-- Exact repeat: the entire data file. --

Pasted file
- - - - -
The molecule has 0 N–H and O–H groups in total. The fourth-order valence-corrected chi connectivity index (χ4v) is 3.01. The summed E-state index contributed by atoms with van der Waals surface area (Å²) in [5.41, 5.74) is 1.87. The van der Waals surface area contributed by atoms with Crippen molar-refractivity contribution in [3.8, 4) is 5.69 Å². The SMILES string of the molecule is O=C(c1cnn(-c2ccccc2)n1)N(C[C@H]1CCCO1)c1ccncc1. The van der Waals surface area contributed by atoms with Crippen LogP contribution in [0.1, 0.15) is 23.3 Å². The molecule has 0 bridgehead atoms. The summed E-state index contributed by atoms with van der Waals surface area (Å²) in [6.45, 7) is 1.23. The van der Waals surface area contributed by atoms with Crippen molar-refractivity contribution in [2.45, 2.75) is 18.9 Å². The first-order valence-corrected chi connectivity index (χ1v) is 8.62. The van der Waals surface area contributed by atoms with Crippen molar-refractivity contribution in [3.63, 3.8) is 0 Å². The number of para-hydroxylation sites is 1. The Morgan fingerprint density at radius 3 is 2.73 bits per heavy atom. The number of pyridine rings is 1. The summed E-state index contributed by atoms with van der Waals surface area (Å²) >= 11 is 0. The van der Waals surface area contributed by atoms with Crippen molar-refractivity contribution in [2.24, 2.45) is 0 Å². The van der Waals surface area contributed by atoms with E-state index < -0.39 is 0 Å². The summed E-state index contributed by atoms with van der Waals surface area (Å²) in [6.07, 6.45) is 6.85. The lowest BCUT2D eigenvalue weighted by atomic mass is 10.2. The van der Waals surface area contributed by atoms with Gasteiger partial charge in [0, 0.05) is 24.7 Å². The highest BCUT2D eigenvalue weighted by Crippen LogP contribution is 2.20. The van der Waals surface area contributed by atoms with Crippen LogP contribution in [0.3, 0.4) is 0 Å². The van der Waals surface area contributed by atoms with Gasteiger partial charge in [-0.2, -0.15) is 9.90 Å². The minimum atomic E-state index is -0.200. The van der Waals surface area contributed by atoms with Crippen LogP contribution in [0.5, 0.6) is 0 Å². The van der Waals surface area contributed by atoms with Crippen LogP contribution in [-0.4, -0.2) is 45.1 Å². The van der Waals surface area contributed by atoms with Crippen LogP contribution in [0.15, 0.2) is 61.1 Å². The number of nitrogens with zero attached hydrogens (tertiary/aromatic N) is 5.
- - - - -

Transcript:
The molecule has 0 N–H and O–H groups in total. The fourth-order valence-corrected chi connectivity index (χ4v) is 3.01. The summed E-state index contributed by atoms with van der Waals surface area (Å²) in [5.41, 5.74) is 1.87. The van der Waals surface area contributed by atoms with Crippen molar-refractivity contribution in [3.8, 4) is 5.69 Å². The SMILES string of the molecule is O=C(c1cnn(-c2ccccc2)n1)N(C[C@H]1CCCO1)c1ccncc1. The van der Waals surface area contributed by atoms with Crippen LogP contribution in [0.1, 0.15) is 23.3 Å². The molecule has 0 bridgehead atoms. The summed E-state index contributed by atoms with van der Waals surface area (Å²) in [6.45, 7) is 1.23. The van der Waals surface area contributed by atoms with Crippen molar-refractivity contribution in [2.45, 2.75) is 18.9 Å². The first-order valence-corrected chi connectivity index (χ1v) is 8.62. The van der Waals surface area contributed by atoms with Crippen molar-refractivity contribution in [3.63, 3.8) is 0 Å². The number of para-hydroxylation sites is 1. The Morgan fingerprint density at radius 3 is 2.73 bits per heavy atom. The number of pyridine rings is 1. The summed E-state index contributed by atoms with van der Waals surface area (Å²) >= 11 is 0. The van der Waals surface area contributed by atoms with Crippen molar-refractivity contribution in [2.24, 2.45) is 0 Å². The van der Waals surface area contributed by atoms with E-state index < -0.39 is 0 Å². The summed E-state index contributed by atoms with van der Waals surface area (Å²) in [6.07, 6.45) is 6.85. The lowest BCUT2D eigenvalue weighted by atomic mass is 10.2. The van der Waals surface area contributed by atoms with Gasteiger partial charge in [0, 0.05) is 24.7 Å². The highest BCUT2D eigenvalue weighted by Crippen LogP contribution is 2.20. The van der Waals surface area contributed by atoms with Crippen LogP contribution in [0.3, 0.4) is 0 Å². The van der Waals surface area contributed by atoms with Gasteiger partial charge in [-0.2, -0.15) is 9.90 Å². The minimum atomic E-state index is -0.200. The van der Waals surface area contributed by atoms with Crippen LogP contribution in [0.5, 0.6) is 0 Å². The van der Waals surface area contributed by atoms with Crippen LogP contribution in [-0.4, -0.2) is 45.1 Å². The van der Waals surface area contributed by atoms with Crippen LogP contribution in [0.15, 0.2) is 61.1 Å². The number of nitrogens with zero attached hydrogens (tertiary/aromatic N) is 5.